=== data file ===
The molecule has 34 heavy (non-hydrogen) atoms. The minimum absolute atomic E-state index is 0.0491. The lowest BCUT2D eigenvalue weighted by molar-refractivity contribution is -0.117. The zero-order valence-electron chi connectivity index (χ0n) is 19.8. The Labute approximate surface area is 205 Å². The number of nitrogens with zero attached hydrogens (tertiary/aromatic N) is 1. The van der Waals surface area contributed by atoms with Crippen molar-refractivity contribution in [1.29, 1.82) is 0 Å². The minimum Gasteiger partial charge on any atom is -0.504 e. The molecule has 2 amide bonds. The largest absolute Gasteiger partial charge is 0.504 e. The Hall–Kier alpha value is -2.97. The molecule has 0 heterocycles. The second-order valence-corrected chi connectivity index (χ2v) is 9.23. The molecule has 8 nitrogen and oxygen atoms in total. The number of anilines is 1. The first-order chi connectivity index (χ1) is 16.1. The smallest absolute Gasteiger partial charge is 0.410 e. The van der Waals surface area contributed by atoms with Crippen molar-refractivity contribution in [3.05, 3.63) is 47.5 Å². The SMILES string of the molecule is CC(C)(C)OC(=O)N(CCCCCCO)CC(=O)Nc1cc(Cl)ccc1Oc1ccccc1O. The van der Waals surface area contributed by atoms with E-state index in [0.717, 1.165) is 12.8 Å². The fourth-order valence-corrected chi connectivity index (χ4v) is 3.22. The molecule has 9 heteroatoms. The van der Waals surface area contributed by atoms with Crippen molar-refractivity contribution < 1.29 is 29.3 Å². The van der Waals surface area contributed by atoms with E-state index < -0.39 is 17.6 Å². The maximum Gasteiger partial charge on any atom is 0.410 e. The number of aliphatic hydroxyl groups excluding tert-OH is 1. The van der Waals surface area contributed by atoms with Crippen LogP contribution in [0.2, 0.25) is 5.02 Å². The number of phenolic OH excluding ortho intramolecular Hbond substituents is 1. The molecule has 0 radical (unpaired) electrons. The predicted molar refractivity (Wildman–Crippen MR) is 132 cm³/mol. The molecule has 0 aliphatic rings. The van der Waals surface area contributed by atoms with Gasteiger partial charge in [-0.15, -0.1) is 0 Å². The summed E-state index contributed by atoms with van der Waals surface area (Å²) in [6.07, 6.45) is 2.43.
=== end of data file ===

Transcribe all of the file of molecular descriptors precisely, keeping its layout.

The molecule has 34 heavy (non-hydrogen) atoms. The minimum absolute atomic E-state index is 0.0491. The lowest BCUT2D eigenvalue weighted by molar-refractivity contribution is -0.117. The zero-order valence-electron chi connectivity index (χ0n) is 19.8. The Labute approximate surface area is 205 Å². The number of nitrogens with zero attached hydrogens (tertiary/aromatic N) is 1. The van der Waals surface area contributed by atoms with Crippen molar-refractivity contribution in [1.29, 1.82) is 0 Å². The minimum Gasteiger partial charge on any atom is -0.504 e. The molecule has 2 amide bonds. The largest absolute Gasteiger partial charge is 0.504 e. The Hall–Kier alpha value is -2.97. The molecule has 0 heterocycles. The second-order valence-corrected chi connectivity index (χ2v) is 9.23. The molecule has 8 nitrogen and oxygen atoms in total. The number of anilines is 1. The first-order chi connectivity index (χ1) is 16.1. The smallest absolute Gasteiger partial charge is 0.410 e. The van der Waals surface area contributed by atoms with Crippen molar-refractivity contribution in [3.05, 3.63) is 47.5 Å². The SMILES string of the molecule is CC(C)(C)OC(=O)N(CCCCCCO)CC(=O)Nc1cc(Cl)ccc1Oc1ccccc1O. The van der Waals surface area contributed by atoms with E-state index in [0.717, 1.165) is 12.8 Å². The fourth-order valence-corrected chi connectivity index (χ4v) is 3.22. The molecule has 9 heteroatoms. The van der Waals surface area contributed by atoms with Crippen molar-refractivity contribution < 1.29 is 29.3 Å². The van der Waals surface area contributed by atoms with E-state index < -0.39 is 17.6 Å². The maximum Gasteiger partial charge on any atom is 0.410 e. The number of aliphatic hydroxyl groups excluding tert-OH is 1. The van der Waals surface area contributed by atoms with Crippen LogP contribution in [0.2, 0.25) is 5.02 Å². The number of phenolic OH excluding ortho intramolecular Hbond substituents is 1. The molecule has 0 radical (unpaired) electrons. The predicted molar refractivity (Wildman–Crippen MR) is 132 cm³/mol. The molecule has 0 aliphatic rings. The van der Waals surface area contributed by atoms with Gasteiger partial charge in [-0.15, -0.1) is 0 Å². The summed E-state index contributed by atoms with van der Waals surface area (Å²) in [6.07, 6.45) is 2.43.